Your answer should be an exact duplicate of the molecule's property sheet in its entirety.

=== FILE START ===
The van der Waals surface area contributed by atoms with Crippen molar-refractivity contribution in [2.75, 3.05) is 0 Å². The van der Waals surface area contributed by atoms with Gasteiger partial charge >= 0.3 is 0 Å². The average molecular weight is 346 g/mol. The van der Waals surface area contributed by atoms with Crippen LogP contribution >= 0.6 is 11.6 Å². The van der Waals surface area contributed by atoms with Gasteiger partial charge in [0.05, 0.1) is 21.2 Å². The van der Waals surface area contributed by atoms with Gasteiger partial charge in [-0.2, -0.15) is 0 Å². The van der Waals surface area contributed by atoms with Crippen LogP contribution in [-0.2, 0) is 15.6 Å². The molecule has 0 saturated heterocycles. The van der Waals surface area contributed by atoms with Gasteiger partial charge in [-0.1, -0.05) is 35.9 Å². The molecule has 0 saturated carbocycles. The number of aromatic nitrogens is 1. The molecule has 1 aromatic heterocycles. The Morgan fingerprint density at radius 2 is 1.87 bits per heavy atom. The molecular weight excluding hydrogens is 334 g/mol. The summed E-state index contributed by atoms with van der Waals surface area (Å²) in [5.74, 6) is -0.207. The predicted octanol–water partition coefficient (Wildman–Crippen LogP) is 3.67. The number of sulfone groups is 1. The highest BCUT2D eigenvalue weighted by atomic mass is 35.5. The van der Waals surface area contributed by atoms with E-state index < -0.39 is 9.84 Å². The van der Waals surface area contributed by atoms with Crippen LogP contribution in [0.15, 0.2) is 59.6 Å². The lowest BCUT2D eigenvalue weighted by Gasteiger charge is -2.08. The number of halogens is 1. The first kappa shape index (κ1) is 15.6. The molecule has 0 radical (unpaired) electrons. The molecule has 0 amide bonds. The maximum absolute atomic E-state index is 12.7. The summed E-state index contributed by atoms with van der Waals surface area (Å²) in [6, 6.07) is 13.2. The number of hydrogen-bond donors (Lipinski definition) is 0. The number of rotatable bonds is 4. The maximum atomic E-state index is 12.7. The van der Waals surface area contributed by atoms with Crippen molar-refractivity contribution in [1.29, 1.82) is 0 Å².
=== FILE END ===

The van der Waals surface area contributed by atoms with Crippen molar-refractivity contribution in [2.75, 3.05) is 0 Å². The van der Waals surface area contributed by atoms with Gasteiger partial charge >= 0.3 is 0 Å². The average molecular weight is 346 g/mol. The van der Waals surface area contributed by atoms with Crippen LogP contribution >= 0.6 is 11.6 Å². The van der Waals surface area contributed by atoms with Gasteiger partial charge in [0.05, 0.1) is 21.2 Å². The van der Waals surface area contributed by atoms with Gasteiger partial charge in [-0.2, -0.15) is 0 Å². The van der Waals surface area contributed by atoms with Crippen LogP contribution in [-0.2, 0) is 15.6 Å². The molecule has 0 saturated heterocycles. The van der Waals surface area contributed by atoms with Gasteiger partial charge in [-0.1, -0.05) is 35.9 Å². The molecule has 0 saturated carbocycles. The number of aromatic nitrogens is 1. The molecule has 1 aromatic heterocycles. The Morgan fingerprint density at radius 2 is 1.87 bits per heavy atom. The molecular weight excluding hydrogens is 334 g/mol. The summed E-state index contributed by atoms with van der Waals surface area (Å²) in [5.74, 6) is -0.207. The predicted octanol–water partition coefficient (Wildman–Crippen LogP) is 3.67. The number of sulfone groups is 1. The highest BCUT2D eigenvalue weighted by atomic mass is 35.5. The van der Waals surface area contributed by atoms with E-state index < -0.39 is 9.84 Å². The van der Waals surface area contributed by atoms with Crippen LogP contribution in [0.15, 0.2) is 59.6 Å². The lowest BCUT2D eigenvalue weighted by Gasteiger charge is -2.08. The number of halogens is 1. The first kappa shape index (κ1) is 15.6. The molecule has 0 radical (unpaired) electrons. The molecule has 0 amide bonds. The maximum absolute atomic E-state index is 12.7. The summed E-state index contributed by atoms with van der Waals surface area (Å²) in [6, 6.07) is 13.2. The number of hydrogen-bond donors (Lipinski definition) is 0. The number of rotatable bonds is 4. The maximum atomic E-state index is 12.7. The van der Waals surface area contributed by atoms with Crippen molar-refractivity contribution in [1.29, 1.82) is 0 Å².